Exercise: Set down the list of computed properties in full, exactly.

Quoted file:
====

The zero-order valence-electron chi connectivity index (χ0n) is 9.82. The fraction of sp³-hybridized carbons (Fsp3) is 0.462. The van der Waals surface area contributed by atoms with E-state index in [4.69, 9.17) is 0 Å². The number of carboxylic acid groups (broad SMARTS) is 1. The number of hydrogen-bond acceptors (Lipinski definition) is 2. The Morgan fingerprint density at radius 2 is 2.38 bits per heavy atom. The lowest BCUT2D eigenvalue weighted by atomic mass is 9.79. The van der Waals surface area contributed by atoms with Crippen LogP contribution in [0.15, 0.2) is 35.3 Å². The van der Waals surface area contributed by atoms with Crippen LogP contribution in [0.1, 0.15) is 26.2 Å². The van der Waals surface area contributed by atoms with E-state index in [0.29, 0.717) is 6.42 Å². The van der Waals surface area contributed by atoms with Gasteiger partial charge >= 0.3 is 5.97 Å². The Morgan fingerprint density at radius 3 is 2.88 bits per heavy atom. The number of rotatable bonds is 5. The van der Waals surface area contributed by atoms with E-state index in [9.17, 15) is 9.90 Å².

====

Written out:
The zero-order valence-electron chi connectivity index (χ0n) is 9.82. The fraction of sp³-hybridized carbons (Fsp3) is 0.462. The van der Waals surface area contributed by atoms with E-state index in [4.69, 9.17) is 0 Å². The number of carboxylic acid groups (broad SMARTS) is 1. The number of hydrogen-bond acceptors (Lipinski definition) is 2. The Morgan fingerprint density at radius 2 is 2.38 bits per heavy atom. The lowest BCUT2D eigenvalue weighted by atomic mass is 9.79. The van der Waals surface area contributed by atoms with Crippen LogP contribution in [0.15, 0.2) is 35.3 Å². The van der Waals surface area contributed by atoms with Crippen LogP contribution in [0.1, 0.15) is 26.2 Å². The van der Waals surface area contributed by atoms with E-state index in [0.29, 0.717) is 6.42 Å². The van der Waals surface area contributed by atoms with Gasteiger partial charge >= 0.3 is 5.97 Å². The Morgan fingerprint density at radius 3 is 2.88 bits per heavy atom. The number of rotatable bonds is 5. The van der Waals surface area contributed by atoms with E-state index in [9.17, 15) is 9.90 Å².